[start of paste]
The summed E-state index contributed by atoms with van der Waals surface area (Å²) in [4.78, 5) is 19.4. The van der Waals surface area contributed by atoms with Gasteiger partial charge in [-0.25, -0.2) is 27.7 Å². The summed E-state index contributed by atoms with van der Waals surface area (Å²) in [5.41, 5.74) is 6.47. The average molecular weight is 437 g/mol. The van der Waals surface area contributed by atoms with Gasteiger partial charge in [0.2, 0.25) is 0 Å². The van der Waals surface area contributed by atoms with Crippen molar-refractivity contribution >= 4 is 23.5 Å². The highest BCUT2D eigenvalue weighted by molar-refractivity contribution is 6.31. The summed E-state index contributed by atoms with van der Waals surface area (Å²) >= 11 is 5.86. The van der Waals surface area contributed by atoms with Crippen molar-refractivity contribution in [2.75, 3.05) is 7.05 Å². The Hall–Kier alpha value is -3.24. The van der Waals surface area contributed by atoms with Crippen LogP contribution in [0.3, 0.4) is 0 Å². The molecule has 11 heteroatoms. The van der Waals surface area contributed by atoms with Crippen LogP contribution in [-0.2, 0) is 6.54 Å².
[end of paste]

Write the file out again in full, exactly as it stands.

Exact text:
The summed E-state index contributed by atoms with van der Waals surface area (Å²) in [4.78, 5) is 19.4. The van der Waals surface area contributed by atoms with Gasteiger partial charge in [-0.25, -0.2) is 27.7 Å². The summed E-state index contributed by atoms with van der Waals surface area (Å²) in [5.41, 5.74) is 6.47. The average molecular weight is 437 g/mol. The van der Waals surface area contributed by atoms with Gasteiger partial charge in [0.2, 0.25) is 0 Å². The van der Waals surface area contributed by atoms with Crippen molar-refractivity contribution >= 4 is 23.5 Å². The highest BCUT2D eigenvalue weighted by molar-refractivity contribution is 6.31. The summed E-state index contributed by atoms with van der Waals surface area (Å²) >= 11 is 5.86. The van der Waals surface area contributed by atoms with Crippen molar-refractivity contribution in [2.75, 3.05) is 7.05 Å². The Hall–Kier alpha value is -3.24. The van der Waals surface area contributed by atoms with Crippen LogP contribution in [0.3, 0.4) is 0 Å². The molecule has 11 heteroatoms. The van der Waals surface area contributed by atoms with Crippen LogP contribution in [-0.2, 0) is 6.54 Å².